NOC mulling alternative to fickle private tankersNepal Oil Corporation (NOC) has been mulling to optimise its distribution networks following frequent strikes by private oil tankers putting forth various demands.
Nepal Oil Corporation (NOC) has been mulling to optimise its distribution networks following frequent strikes by private oil tankers putting forth various demands. On Monday, the state-owned oil monopoly formed a committee to study the possibility of operating oil tankers on its own or optimising the distribution networks of the security agencies. Last week’s strike by oil tankers and resultant disruption to fuel supplies was the last straw for NOC and the government.
Gasoline has been in short supply in the Kathmandu Valley for the past few days after tanker operators went on strike to express solidarity with the protest launched by public transport entrepreneurs. Last week, the Federation of Nepalese National Transport Entrepreneurs Association (FNNTEA) demonstrated against the amended Criminal Code that mandates life imprisonment with confiscation of property in case of death in accidents caused with deliberate intent.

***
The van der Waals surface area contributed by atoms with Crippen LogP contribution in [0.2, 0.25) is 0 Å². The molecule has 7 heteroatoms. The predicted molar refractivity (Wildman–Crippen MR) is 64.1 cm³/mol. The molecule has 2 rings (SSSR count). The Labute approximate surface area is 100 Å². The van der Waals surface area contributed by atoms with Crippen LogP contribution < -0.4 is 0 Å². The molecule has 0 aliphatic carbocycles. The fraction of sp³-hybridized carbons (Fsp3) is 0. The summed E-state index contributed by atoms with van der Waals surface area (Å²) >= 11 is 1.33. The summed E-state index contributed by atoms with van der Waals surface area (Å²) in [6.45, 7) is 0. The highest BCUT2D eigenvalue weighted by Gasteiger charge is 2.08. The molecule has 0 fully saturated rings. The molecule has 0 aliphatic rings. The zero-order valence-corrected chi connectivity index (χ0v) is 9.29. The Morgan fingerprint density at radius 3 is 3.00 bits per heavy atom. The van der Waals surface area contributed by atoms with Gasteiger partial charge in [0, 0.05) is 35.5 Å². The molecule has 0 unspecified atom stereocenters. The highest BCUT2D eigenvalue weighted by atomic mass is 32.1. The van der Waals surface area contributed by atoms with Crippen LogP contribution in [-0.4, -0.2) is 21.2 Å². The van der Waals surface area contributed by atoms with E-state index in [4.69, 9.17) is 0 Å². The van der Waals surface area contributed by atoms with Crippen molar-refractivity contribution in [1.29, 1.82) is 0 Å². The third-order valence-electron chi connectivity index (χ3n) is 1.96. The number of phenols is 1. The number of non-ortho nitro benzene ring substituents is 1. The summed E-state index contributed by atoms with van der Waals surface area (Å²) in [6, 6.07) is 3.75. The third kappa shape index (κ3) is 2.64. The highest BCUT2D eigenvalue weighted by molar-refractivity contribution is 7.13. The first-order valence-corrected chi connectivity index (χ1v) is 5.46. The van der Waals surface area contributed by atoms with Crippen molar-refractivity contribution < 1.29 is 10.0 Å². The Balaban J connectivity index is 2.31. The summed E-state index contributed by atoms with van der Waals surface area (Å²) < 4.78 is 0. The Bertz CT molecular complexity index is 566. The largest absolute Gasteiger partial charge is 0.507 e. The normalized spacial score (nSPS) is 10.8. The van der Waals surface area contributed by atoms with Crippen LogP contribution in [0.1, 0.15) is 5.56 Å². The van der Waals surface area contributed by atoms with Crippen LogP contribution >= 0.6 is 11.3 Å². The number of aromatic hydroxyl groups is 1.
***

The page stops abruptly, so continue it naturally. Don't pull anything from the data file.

NOC spokesperson Birendra Kumar Goit said the NOC board decided on Sunday to form a committee under Director General Yogendra Gauchan of the Department of Supply Management and Protection of Consumers Interest. Goit and Joint Secretary Nava Raj Dhakal of the Ministry of Industry, Commerce and Supplies are among the members of the panel.
Goit said the team would examine the feasibility of using government controlled trucks to transport fuel. “The panel will discuss the number of tankers to be used, appointment of drivers, coexistence with privately run tankers and maintenance of the trucks,” Goit said.
Currently, NOC imports fuel using 1,800 tankers owned by the private sector and pays their operation costs. NOC’s plan to operate fuel tankers will be a temporary measure, said officials. The Amlekhgunj-Motihari oil pipeline is undergoing construction, and when it is completed, oil tankers will become redundant, they said.